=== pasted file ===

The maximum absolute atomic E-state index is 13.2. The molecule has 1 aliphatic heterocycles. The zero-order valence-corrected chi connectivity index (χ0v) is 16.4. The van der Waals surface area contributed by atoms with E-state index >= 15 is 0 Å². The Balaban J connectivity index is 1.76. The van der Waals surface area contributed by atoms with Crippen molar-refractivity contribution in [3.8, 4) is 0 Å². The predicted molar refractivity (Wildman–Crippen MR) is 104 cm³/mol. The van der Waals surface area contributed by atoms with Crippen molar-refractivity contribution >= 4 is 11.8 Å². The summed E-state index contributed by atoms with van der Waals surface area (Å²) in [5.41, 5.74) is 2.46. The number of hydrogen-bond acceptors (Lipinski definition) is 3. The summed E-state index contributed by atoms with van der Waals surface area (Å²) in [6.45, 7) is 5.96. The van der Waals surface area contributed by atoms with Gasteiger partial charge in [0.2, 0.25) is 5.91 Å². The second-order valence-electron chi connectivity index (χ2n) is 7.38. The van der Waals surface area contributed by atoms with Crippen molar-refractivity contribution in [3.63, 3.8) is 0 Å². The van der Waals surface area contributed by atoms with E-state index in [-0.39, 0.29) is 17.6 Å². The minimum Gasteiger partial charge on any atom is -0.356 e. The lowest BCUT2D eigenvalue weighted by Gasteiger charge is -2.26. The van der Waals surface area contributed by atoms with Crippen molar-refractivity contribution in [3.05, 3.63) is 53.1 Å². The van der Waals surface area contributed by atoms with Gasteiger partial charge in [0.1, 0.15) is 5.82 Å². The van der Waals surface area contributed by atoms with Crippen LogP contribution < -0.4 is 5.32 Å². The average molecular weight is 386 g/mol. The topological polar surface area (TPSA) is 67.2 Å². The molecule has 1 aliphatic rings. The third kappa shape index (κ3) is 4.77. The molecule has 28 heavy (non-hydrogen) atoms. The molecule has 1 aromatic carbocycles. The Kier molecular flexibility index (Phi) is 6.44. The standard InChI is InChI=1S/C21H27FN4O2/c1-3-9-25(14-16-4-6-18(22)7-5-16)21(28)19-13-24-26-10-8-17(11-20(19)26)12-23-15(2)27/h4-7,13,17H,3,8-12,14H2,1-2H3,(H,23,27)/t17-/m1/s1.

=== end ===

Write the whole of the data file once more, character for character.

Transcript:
The maximum absolute atomic E-state index is 13.2. The molecule has 1 aliphatic heterocycles. The zero-order valence-corrected chi connectivity index (χ0v) is 16.4. The van der Waals surface area contributed by atoms with E-state index >= 15 is 0 Å². The Balaban J connectivity index is 1.76. The van der Waals surface area contributed by atoms with Crippen molar-refractivity contribution in [3.8, 4) is 0 Å². The predicted molar refractivity (Wildman–Crippen MR) is 104 cm³/mol. The van der Waals surface area contributed by atoms with Crippen molar-refractivity contribution >= 4 is 11.8 Å². The summed E-state index contributed by atoms with van der Waals surface area (Å²) in [5.41, 5.74) is 2.46. The number of hydrogen-bond acceptors (Lipinski definition) is 3. The summed E-state index contributed by atoms with van der Waals surface area (Å²) in [6.45, 7) is 5.96. The van der Waals surface area contributed by atoms with Gasteiger partial charge in [0.2, 0.25) is 5.91 Å². The second-order valence-electron chi connectivity index (χ2n) is 7.38. The van der Waals surface area contributed by atoms with Crippen molar-refractivity contribution in [3.63, 3.8) is 0 Å². The van der Waals surface area contributed by atoms with E-state index in [-0.39, 0.29) is 17.6 Å². The minimum Gasteiger partial charge on any atom is -0.356 e. The lowest BCUT2D eigenvalue weighted by Gasteiger charge is -2.26. The van der Waals surface area contributed by atoms with Crippen molar-refractivity contribution in [3.05, 3.63) is 53.1 Å². The van der Waals surface area contributed by atoms with Gasteiger partial charge in [0.1, 0.15) is 5.82 Å². The van der Waals surface area contributed by atoms with Crippen LogP contribution < -0.4 is 5.32 Å². The average molecular weight is 386 g/mol. The topological polar surface area (TPSA) is 67.2 Å². The molecule has 1 aliphatic rings. The third kappa shape index (κ3) is 4.77. The molecule has 28 heavy (non-hydrogen) atoms. The molecule has 1 aromatic carbocycles. The Kier molecular flexibility index (Phi) is 6.44. The standard InChI is InChI=1S/C21H27FN4O2/c1-3-9-25(14-16-4-6-18(22)7-5-16)21(28)19-13-24-26-10-8-17(11-20(19)26)12-23-15(2)27/h4-7,13,17H,3,8-12,14H2,1-2H3,(H,23,27)/t17-/m1/s1.